A similar mass grave was found last year by Oxford Archaeology during work to build the Weymouth relief road.

It was radiocarbon dated to a similar period and again containing only young male victims, indicating that Anglo Saxon violence towards Vikings at the time may have been nationwide.

Ceri Falys will be talking to Dr Alice Roberts about the bones in a new series of BBC Two's Digging For Britain in September.
Ardnamurchan Viking boat burial discovery 'a first'

The UK mainland's first fully intact Viking boat burial site has been uncovered in the north-west Highlands, archaeologists have said.
The site, at Ardnamurchan, is thought to be more than 1,000 years old.
Artefacts buried alongside the Viking in his boat suggest he was a high-ranking warrior.

Archaeologist Dr Hannah Cobb said the "artefacts and preservation make this one of the most important Norse graves ever excavated in Britain".
Dr Cobb, from the University of Manchester, a co-director of the project, said: "This is a very exciting find."
She has been excavating artefacts in Ardnamurchan for six years.

The universities of Manchester, Leicester, Newcastle and Glasgow worked on, identified, or funded the excavation.
Dr Oliver Harris from the University of Leicester says the burial artefacts belonged to a high-status individual
Archaeology Scotland and East Lothian-based CFA Archaeology have also been involved in the project which led to the find.

The term "fully-intact", used to describe the find, means the remains of the body along with objects buried with it and evidence of the boat used were found and recovered.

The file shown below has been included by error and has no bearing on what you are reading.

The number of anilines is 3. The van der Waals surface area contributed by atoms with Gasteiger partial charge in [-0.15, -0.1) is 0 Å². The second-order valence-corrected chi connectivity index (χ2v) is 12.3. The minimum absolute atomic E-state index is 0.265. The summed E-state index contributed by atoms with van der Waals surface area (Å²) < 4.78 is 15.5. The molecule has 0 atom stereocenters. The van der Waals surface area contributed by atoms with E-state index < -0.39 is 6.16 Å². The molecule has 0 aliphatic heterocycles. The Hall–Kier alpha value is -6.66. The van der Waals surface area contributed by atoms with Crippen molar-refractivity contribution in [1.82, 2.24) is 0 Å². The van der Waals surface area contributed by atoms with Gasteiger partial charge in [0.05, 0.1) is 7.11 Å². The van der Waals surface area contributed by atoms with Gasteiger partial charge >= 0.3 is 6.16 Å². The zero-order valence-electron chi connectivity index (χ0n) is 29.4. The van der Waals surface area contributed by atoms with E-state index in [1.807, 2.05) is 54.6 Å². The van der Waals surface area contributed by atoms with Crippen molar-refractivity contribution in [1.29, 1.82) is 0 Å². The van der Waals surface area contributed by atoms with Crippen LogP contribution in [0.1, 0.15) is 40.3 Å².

The Ardnamurchan Viking was found buried with an axe, a sword with a decorated hilt, a spear, a shield boss and a bronze ring pin.
About 200 rivets - the remains of the boat he was laid in - were also found.

Previously, boat burials in such a condition have been excavated at sites on Orkney.
Until now mainland excavations were only partially successful and had been carried out before more careful and accurate methods were introduced.

Other finds in the 5m-long (16ft) grave in Ardnamurchan included a knife, what could be the tip of a bronze drinking horn, a whetstone from Norway, a ring pin from Ireland and Viking pottery.
Dozens of pieces of iron yet to be identified were also found at the site.

The finds were made as part of the Ardnamurchan Transition Project (ATP) which has been examining social change in the area from the first farmers 6,000 years ago to the Highland Clearances of the 18th and 19th centuries.
Viking specialist Dr Colleen Batey, from the University of Glasgow, has said the boat was likely to be from the 10th Century AD.

Dr Oliver Harris, project co-director from the University of Leicester's School of Archaeology and Ancient History, reinforced the importance of the burial site.
He said: "In previous seasons our work has examined evidence of changing beliefs and life styles in the area through a study of burial practices in the Neolithic and Bronze age periods 6,000-4,500 years ago and 4,500 to 2,800 years ago respectively.